Feeds

Government opens public spending database

COINing it in over previous Whitehall incumbents

5 things you didn’t know about cloud backup

The government has broken the seal on its UK public expenditure data by releasing the entire contents of the Treasury’s Combined Online Information System (COINS) that details spending undertaken by the previous administration for the past two years.

The information has been published on data.gov.uk and contains “detailed” government accounting books for the 2008-09 and 2009-10 periods.

Chief secretary to the Treasury Danny Alexander, who ironically replaced David Laws following an expenses scandal that unravelled over the weekend, said the ConDem coalition would continue to release such data.

“For too long the previous government acted as if the public had no right to know where their hard earned taxes were spent. Today we have lifted that veil of secrecy by releasing detailed spending figures dating back to 2008," said Alexander.

“We will not stop here - we plan to release more data in the coming months that will be easier for the general public to understand.”

The LibDem minister didn’t reveal what other data the government planned to make public, however.

The Tories had stated in their manifesto that they would, if elected, open up the COINS database to the public. Prime Minister David Cameron has described the data release as forming part of his government’s “Transparency initiative".

The database provides detailed information for taxpayers wanting to know what the previous government spent their money on, and presumably will continue to provide the accounting books of the coalition on a yearly basis.

The data is published here, and the government warned that some files decompress to over 4GB. ®

The essential guide to IT transformation

More from The Register

next story
GCHQ protesters stick it to British spooks ... by drinking urine
Activists told NOT to snap pics of staff at the concrete doughnut
Britain's housing crisis: What are we going to do about it?
Rent control: Better than bombs at destroying housing
Top beak: UK privacy law may be reconsidered because of social media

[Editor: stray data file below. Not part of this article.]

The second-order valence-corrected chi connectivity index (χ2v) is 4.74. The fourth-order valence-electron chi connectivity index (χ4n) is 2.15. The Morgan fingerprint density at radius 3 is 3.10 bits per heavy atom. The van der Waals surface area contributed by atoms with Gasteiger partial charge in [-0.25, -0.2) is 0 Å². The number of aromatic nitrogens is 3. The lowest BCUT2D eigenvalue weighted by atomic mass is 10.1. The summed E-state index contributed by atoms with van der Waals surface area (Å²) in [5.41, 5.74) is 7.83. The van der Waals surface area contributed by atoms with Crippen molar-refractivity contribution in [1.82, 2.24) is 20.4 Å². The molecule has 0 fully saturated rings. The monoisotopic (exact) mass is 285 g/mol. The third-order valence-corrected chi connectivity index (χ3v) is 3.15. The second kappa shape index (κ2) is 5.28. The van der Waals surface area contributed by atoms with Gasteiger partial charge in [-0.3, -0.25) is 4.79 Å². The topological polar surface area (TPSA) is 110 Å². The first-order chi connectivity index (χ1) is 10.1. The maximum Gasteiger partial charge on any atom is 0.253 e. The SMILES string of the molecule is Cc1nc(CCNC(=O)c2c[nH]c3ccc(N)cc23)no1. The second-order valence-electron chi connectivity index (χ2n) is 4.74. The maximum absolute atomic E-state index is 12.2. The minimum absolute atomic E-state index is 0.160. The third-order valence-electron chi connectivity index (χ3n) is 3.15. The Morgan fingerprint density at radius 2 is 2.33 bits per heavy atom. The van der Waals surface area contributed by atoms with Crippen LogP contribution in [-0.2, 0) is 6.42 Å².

Rise of Twitter etc creates 'enormous challenges'
What do you mean, I have to POST a PHYSICAL CHEQUE to get my gun licence?
Stop bitching about firearms fees - we need computerisation
Redmond resists order to hand over overseas email
Court wanted peek as related to US investigation
Ex US cybersecurity czar guilty in child sex abuse website case
Health and Human Services IT security chief headed online to share vile images
We need less U.S. in our WWW – Euro digital chief Steelie Neelie
EC moves to shift status quo at Internet Governance Forum
prev story

Whitepapers

Endpoint data privacy in the cloud is easier than you think
Innovations in encryption and storage resolve issues of data privacy and key requirements for companies to look for in a solution.
Implementing global e-invoicing with guaranteed legal certainty
Explaining the role local tax compliance plays in successful supply chain management and e-business and how leading global brands are addressing this.
Advanced data protection for your virtualized environments
Find a natural fit for optimizing protection for the often resource-constrained data protection process found in virtual environments.
Boost IT visibility and business value
How building a great service catalog relieves pressure points and demonstrates the value of IT service management.
Next gen security for virtualised datacentres
Legacy security solutions are inefficient due to the architectural differences between physical and virtual environments.